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Did you know?
  • The original Rudolph did not have a red nose. In that day and age, red noses were seen as an indicator of chronic alcoholism and Montgomery Ward didn’t want him to look like a drunkard. To complete the original picture, he was almost named Reginald or Rollo.
  • The Christmas wreath was originally hung as a symbol of Jesus. The holly represents his crown of thorns and the red berries the blood he shed.
  • The three traditional colors of most Christmas decorations are red, green and gold. Red symbolizes the blood of Christ, green symbolized life and rebirth, and gold represents light, royalty and wealth.
  • Tinsel was invented in 1610 in Germany and was once made of real silver.
  • The oldest artificial Christmas trees date back to the late 1800s and were made of green raffia (think grass hula skirts) or dyed goose feathers. Next the Addis Brush Company used their machinery that wove toilet brushes to create pine-like branches for artificial Christmas trees that were less flammable and could hold heavier decorations.
  • ‘Jingle Bells’ – the popular Christmas song was composed by James Pierpont in Massachusetts, America. It was, however, written for thanksgiving and not Christmas.
  • Coca-Cola was the first company that used Santa Claus during the winter season for promotion.
  • Hallmark introduced their first Christmas cards in 1915.
  • The first recorded date of Christmas being celebrated on December 25th was in 336, during the time of the Roman Emperor Constantine. A few years later, Pope Julius I officially declared that the birth of Jesus would be celebrated on that day.
  • Santa Claus's sleigh is led by eight reindeer: Dasher, Dancer, Prancer, Vixen, Comet, Cupid, Dunder (variously spelled Donder and Donner), and Blixem (variously spelled Blixen and Blitzen), with Rudolph being a 20th-century inclusion.
  • Outdoor Christmas lights on homes evolved from decorating the traditional Christmas tree and house with candles during the Christmas season. Lighting the tree with small candles dates back to the 17th century and originated in Germany before spreading to Eastern Europe.
  • That big, jolly man in the red suit with a white beard didn’t always look that way. Prior to 1931, Santa was depicted as everything from a tall gaunt man to a spooky-looking elf. He has donned a bishop's robe and a Norse huntsman's animal skin. When Civil War cartoonist Thomas Nast drew Santa Claus for Harper's Weekly in 1862, Santa was a small elflike figure who supported the Union. Nast continued to draw Santa for 30 years, changing the color of his coat from tan to the red he’s known for today.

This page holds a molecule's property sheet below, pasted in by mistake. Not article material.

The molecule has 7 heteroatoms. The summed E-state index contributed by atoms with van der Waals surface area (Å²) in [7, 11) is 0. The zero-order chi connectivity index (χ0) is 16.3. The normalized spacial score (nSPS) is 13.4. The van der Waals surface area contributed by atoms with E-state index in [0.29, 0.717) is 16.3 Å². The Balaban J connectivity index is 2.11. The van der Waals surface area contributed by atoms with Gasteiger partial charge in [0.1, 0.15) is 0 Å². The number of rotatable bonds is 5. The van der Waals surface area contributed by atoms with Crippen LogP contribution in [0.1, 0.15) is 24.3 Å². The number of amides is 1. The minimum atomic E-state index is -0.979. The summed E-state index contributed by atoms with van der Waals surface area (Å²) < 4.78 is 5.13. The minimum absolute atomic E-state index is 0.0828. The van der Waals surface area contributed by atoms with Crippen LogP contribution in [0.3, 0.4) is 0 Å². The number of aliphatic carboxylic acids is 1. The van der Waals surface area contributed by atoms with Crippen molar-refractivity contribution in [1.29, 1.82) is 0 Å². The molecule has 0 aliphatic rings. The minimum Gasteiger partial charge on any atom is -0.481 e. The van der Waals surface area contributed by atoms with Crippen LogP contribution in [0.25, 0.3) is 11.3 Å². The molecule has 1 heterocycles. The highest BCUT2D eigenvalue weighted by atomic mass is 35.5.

• Christmas 2018 countdown has already begun. Will you be ready???
  • Why do we love Christmas? It's all about the traditions. In this chaotic world we can miss the "good old days." Christmas reminds us of that time.


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About HoosierSteve

  • Rank
    Senior Member

Profile Information

  • My favorite Christmas story
    Driving around with the family looking at lights.
  • Location
  • Biography
    Married father of three
  • Interests
    Gardening, fishing, landscaping....
  • Occupation
    Service manager
  • About my display
    Really just now gettiNg "serous" about doing a significant light display

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  1. HoosierSteve

    Light balls

    I use tomato cages, the really large ones with a 3/16 wire. I cut the top/middle/bottom circles off of 3 or 4 of them, then form a ball from that, using wire and epoxy. Just slide them inside each other and move them around til they are round. I added a wire hook as well to hang it with. I have both free wrapped the lights and used light clips for wireframes, and clipped m5 leds on them. I have maybe 30 balls that vary from about 10" to 18". They've held up to the weather really well, and I hang them from the rafters in my barn for the summer, using the wire hooks I added to them. For the wire, I used the verticals I cutoff the tomato cages and bent them around the top junction of circles. The really big cages have 4 rings each so you can make 4 sizes of balls.
  2. I do some really large Spruce trees 20-30', with 2-3000 C6 in each. I always go vertically first, and then wrap in circles. I think it provides better coverage on the tree, but it also keeps the horizontal strings from getting blown or pulled into the tree. For what it's worth, I also wrap some trees just in circles and I like the way that looks too
  3. I agree that "cool" white is too blue for me as well. "Pure" white is white that I like though, and I've had really good luck with multiple sources of Pure White LEDs looking the same. I do like warm white as well, and I use both, but to the OP, the Cool whites coloring are all over the map in my experience.
  4. HoosierSteve, can you give me a cost for 10 strings of the c6 red led sent to Ocala, Fl. 

    P.S. my home town is Greencastle, In.


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